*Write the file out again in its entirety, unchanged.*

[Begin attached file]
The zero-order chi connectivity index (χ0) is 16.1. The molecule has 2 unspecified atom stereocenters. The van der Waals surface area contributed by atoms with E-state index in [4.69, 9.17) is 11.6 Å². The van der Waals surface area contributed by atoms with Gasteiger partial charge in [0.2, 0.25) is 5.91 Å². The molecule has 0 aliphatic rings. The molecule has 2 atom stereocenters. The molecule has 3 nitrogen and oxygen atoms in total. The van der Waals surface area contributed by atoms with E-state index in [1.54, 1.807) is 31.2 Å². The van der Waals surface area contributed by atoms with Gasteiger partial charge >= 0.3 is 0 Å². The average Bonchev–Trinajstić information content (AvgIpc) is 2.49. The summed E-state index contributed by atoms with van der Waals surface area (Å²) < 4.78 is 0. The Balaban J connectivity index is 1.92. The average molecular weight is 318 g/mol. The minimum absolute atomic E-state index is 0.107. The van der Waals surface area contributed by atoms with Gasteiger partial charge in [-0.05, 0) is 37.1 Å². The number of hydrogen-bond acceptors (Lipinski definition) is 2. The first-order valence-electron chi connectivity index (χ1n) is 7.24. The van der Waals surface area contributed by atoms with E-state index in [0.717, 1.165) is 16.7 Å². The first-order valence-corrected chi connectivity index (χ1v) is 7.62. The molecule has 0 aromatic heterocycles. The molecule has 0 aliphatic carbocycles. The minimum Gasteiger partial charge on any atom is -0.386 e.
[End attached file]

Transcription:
The zero-order chi connectivity index (χ0) is 16.1. The molecule has 2 unspecified atom stereocenters. The van der Waals surface area contributed by atoms with E-state index in [4.69, 9.17) is 11.6 Å². The van der Waals surface area contributed by atoms with Gasteiger partial charge in [0.2, 0.25) is 5.91 Å². The molecule has 0 aliphatic rings. The molecule has 2 atom stereocenters. The molecule has 3 nitrogen and oxygen atoms in total. The van der Waals surface area contributed by atoms with E-state index in [1.54, 1.807) is 31.2 Å². The van der Waals surface area contributed by atoms with Gasteiger partial charge >= 0.3 is 0 Å². The average Bonchev–Trinajstić information content (AvgIpc) is 2.49. The summed E-state index contributed by atoms with van der Waals surface area (Å²) < 4.78 is 0. The Balaban J connectivity index is 1.92. The average molecular weight is 318 g/mol. The minimum absolute atomic E-state index is 0.107. The van der Waals surface area contributed by atoms with Gasteiger partial charge in [-0.05, 0) is 37.1 Å². The number of hydrogen-bond acceptors (Lipinski definition) is 2. The first-order valence-electron chi connectivity index (χ1n) is 7.24. The van der Waals surface area contributed by atoms with E-state index in [0.717, 1.165) is 16.7 Å². The first-order valence-corrected chi connectivity index (χ1v) is 7.62. The molecule has 0 aromatic heterocycles. The molecule has 0 aliphatic carbocycles. The minimum Gasteiger partial charge on any atom is -0.386 e.